NEW YORK (CNN/Money) -
If ABC had really been smart, it would have done a promo for "Monday Night Football" at the start of "Desperate Housewives," not the other way around.
That's because the most recent episode of ABC's sex-filled comedy drama actually got more of "Monday Night Football's" key audience -- men ages 18 to 49 -- than did "Monday Night Football" itself.
Nielsen Media Research's ratings show 8.4 percent of men in that key age demographic tuned into the Nov. 7 episode of "Housewives," compared to 8.1 percent who watched the pretty good 31-28 win by the Colts over the Vikings the following night.
Many people were upset this week by the racy promo for "Monday Night Football," which featured an actress from "Housewives" wearing only a towel trying to seduce a Philadelphia Eagles' star, then dropping the towel. The two then embrace.
While ABC is publicly taking some hits over the promo, what's more important for the rebounding network is it has a hit that can create this kind of buzz.
In "Housewives" it has one of those rare shows (at least for ABC) that is drawing large numbers of both male and female viewers. The last time the Walt Disney Co. (Research) network had a show that drew more male viewers than "Monday Night Football" was in 1993, with "Home Improvement."
Overall "Housewives" is pulling in an average of 21.8 million viewers, enough to put it No. 2 behind CBS' Thursday crime drama, "CSI."
"Monday Night Football" is averaging 16.6 million, down from 16.9 last season.
Continued slide at MNF
ABC has got to be concerned about continued slippage in viewership for "Monday Night Football", which has seen its average rating drop to 11.1 percent of U.S. households this season from 11.7 a year ago.
That's one reason ABC is pushing the NFL in its current contract negotiations for more competitive matchups. That Colts-Vikings matchup of a week ago is one of the few this season featuring two teams with winning records.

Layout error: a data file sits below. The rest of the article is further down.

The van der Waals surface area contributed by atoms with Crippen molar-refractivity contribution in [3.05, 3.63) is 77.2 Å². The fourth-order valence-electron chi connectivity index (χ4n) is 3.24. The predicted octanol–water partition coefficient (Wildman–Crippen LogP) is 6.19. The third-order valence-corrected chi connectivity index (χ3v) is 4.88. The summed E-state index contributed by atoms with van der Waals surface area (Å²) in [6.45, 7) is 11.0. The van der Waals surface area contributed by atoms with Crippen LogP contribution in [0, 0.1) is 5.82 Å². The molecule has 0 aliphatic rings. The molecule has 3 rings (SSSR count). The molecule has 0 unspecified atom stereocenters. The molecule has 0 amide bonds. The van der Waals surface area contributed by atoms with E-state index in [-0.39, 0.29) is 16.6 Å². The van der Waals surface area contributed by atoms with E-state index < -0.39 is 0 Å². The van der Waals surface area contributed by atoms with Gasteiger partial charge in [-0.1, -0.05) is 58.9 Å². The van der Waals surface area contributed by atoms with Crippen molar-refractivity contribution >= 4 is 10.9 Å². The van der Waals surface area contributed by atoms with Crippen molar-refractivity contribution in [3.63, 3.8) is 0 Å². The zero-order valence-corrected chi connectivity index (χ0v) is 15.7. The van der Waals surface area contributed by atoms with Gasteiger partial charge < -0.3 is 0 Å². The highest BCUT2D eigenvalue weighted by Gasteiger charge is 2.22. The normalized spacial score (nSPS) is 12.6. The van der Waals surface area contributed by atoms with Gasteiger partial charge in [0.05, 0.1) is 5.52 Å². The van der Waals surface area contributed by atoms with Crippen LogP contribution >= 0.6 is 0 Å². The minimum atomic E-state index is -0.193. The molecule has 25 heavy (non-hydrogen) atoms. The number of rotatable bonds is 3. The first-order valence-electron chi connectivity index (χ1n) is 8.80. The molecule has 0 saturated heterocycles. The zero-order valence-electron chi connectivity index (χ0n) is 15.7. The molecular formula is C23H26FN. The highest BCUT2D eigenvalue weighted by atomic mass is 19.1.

|Despite the furor, MNF needs more promo help than does ABC's 'Desperate Housewives.'
While "Desperate Housewives" has been able to attract a sizable number of male viewers, "Monday Night Football" doesn't attract many women (about 30 percent of its viewers aged 18 to 49 are women).
Women used to be a much higher percentage of the "Monday Night Football" audience than they were for Sunday afternoon games, according to sports broadcasting consultant Neal Pilson. These days, they draw about the same.
But networks don't spend a lot of time trying to attract women to sports programming, mostly because Pilson said most sports advertisers are gearing their messages to men.
Still, if "Monday Night Football" could win back some female viewers, that would help its sagging numbers.
So maybe a promo on "Housewives" would be a good idea, even if many of the hard-core football fans are watching "Sunday Night Football" on ABC's cable sibling ESPN.
As to the concerns voiced that the promo wasn't appropriate for children tuned in at 9 p.m. ET to watch "Monday Night Football," there's one other piece of context to be gleaned from the ratings -- more children, both ages 2 to 11 and 12 to 17, are watching "Housewives," which also airs at 9 p.m., than are watching "Monday Night Football," although both shows only get a small slice of the young viewers.
"Desperate Houswives," gets 2.1 percent of those 2 to 11 and 4.3 percent of those 12 to 17, while "Monday Night Football" grabs only 1.4 percent of the pre-teen group and 2.1 percent of the older children.
Getting some younger viewers excited about football again wouldn't hurt "Monday Night Football" either.